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Hemophilia is a hereditary blood clotting disorder which mainly affects male population. There are two types of hemophilia, A and B.

Hemophilia A

Hemophilia A is the most common hereditary coagulation disorder which occurs due to the lack of coagulation factor VIII or reduction in its activity. Disorders of coagulation factors synthesis are caused by mutations in the structural gene on X chromosome. It mainly occurs in men and it is characterized by a lifelong tendency to bleeding. Bleeding may occur spontaneously or with minor injuries usually in the joints and muscles. This generally leads to degenerative changes and disability.

Approximately one in 5000 males is born with hemophilia A. Hemophilia A mostly affects men, while women are (re)carriers of the disease. Women can become ill, but rarely do. Hemophiliac married to a healthy woman has healthy sons, while daughters transfer gene for hemophilia. Female carrier of hemophilia gene married to a healthy man has sons who have the same conditions to become healthy or sick, and daughters who may be healthy hemophilia carriers.

Hemophilia B

Hemophilia B is inherited in the same way as hemophilia A, but the frequency of its occurrence is 5 times smaller. It manifests on the same way as hemophilia A and only by blood tests is possible to determine the difference from hemophilia A. It is sometimes called Christmas disease after the surname of the first person who had this disease.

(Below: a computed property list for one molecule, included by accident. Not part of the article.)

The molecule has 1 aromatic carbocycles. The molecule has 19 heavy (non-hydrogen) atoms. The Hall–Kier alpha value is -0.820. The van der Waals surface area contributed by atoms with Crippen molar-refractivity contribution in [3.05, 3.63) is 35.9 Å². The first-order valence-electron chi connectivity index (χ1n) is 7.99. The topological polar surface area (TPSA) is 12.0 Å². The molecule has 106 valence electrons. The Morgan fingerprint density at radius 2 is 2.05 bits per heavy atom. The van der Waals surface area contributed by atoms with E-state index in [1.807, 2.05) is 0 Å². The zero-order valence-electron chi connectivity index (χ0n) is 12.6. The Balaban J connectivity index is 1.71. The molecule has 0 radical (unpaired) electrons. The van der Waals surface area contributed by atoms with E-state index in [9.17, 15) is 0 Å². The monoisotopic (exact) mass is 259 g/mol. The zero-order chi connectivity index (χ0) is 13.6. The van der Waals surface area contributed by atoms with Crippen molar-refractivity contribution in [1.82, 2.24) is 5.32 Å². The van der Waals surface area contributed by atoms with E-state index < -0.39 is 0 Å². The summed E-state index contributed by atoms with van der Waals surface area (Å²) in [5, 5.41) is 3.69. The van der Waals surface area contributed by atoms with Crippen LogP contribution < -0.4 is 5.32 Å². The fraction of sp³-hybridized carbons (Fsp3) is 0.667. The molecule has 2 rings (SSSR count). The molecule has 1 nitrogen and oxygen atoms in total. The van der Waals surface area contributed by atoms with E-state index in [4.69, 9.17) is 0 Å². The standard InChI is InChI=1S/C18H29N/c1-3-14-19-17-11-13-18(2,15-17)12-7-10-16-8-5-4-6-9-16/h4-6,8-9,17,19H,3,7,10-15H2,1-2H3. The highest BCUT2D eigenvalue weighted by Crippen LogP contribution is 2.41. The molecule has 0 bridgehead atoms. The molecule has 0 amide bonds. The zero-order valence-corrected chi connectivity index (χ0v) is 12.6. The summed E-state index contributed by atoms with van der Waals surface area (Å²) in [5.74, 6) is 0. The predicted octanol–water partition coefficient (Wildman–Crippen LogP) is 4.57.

Acquired Hemophilia

Acquired hemophilia is a spontaneous development of inhibitors on clotting factor VIII. It occurs in approximately one person per million. The cause of the inhibitors development is usually idiopathic (unknown), but may occur in connection with pregnancy, autoimmune diseases, use of certain medications, or cancer. Patients with acquired hemophilia come to the hospital because of serious spontaneous bleeding, which usually does not respond to FVIII therapy.

Genetic tests can very reliably determine the carriers of hemophilia. If a pregnant woman is a carrier of hemophilia, it is necessary to determine fetal gender. If it is male it is necessary to by amniocentesis from umbilical cord take blood to determine the level of factor VIII coagulation.


Hemophilia bleeding occurs from childhood. Severity of disease is in direct proportion to the lack of factor VIII. It is characterized by bleeding in the large joints, muscles and soft tissues.

Mild hemophilia is characterized by rare bleeding, often after major injury or surgical intervention.

Moderate hemophilia manifests through rare episodes of bleeding, which usually occur after minor injuries.

Severe hemophilia is characterized by frequent, spontaneous bleeding without noticeable injury. These bleedings can affect all organs and if left untreated, they may last for days and weeks.

Bleeding in the soft tissues leads to the creation of large blood clot collections which make pressure on the surrounding healthy tissue causing muscle and nerves damage.

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